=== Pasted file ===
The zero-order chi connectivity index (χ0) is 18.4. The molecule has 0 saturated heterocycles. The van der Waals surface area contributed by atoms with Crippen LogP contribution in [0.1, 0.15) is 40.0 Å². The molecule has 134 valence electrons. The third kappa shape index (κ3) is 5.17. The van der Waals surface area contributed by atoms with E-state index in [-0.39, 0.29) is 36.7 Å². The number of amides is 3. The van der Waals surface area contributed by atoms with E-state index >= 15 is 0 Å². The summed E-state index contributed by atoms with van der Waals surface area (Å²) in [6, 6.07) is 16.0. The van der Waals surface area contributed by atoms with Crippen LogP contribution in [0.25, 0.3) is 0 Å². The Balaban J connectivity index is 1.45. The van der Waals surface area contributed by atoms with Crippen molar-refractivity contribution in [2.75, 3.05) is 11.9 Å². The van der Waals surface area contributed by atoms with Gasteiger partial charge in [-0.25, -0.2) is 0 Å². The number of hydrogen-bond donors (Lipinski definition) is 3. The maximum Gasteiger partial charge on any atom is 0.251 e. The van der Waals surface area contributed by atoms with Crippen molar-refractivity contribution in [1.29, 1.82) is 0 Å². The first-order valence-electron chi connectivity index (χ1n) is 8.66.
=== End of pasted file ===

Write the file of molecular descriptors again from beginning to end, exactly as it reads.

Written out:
The zero-order chi connectivity index (χ0) is 18.4. The molecule has 0 saturated heterocycles. The van der Waals surface area contributed by atoms with Crippen LogP contribution in [0.1, 0.15) is 40.0 Å². The molecule has 134 valence electrons. The third kappa shape index (κ3) is 5.17. The van der Waals surface area contributed by atoms with E-state index in [-0.39, 0.29) is 36.7 Å². The number of amides is 3. The van der Waals surface area contributed by atoms with E-state index >= 15 is 0 Å². The summed E-state index contributed by atoms with van der Waals surface area (Å²) in [6, 6.07) is 16.0. The van der Waals surface area contributed by atoms with Crippen LogP contribution in [0.25, 0.3) is 0 Å². The Balaban J connectivity index is 1.45. The van der Waals surface area contributed by atoms with Crippen molar-refractivity contribution in [2.75, 3.05) is 11.9 Å². The van der Waals surface area contributed by atoms with Gasteiger partial charge in [-0.25, -0.2) is 0 Å². The number of hydrogen-bond donors (Lipinski definition) is 3. The maximum Gasteiger partial charge on any atom is 0.251 e. The van der Waals surface area contributed by atoms with Crippen molar-refractivity contribution in [1.29, 1.82) is 0 Å². The first-order valence-electron chi connectivity index (χ1n) is 8.66.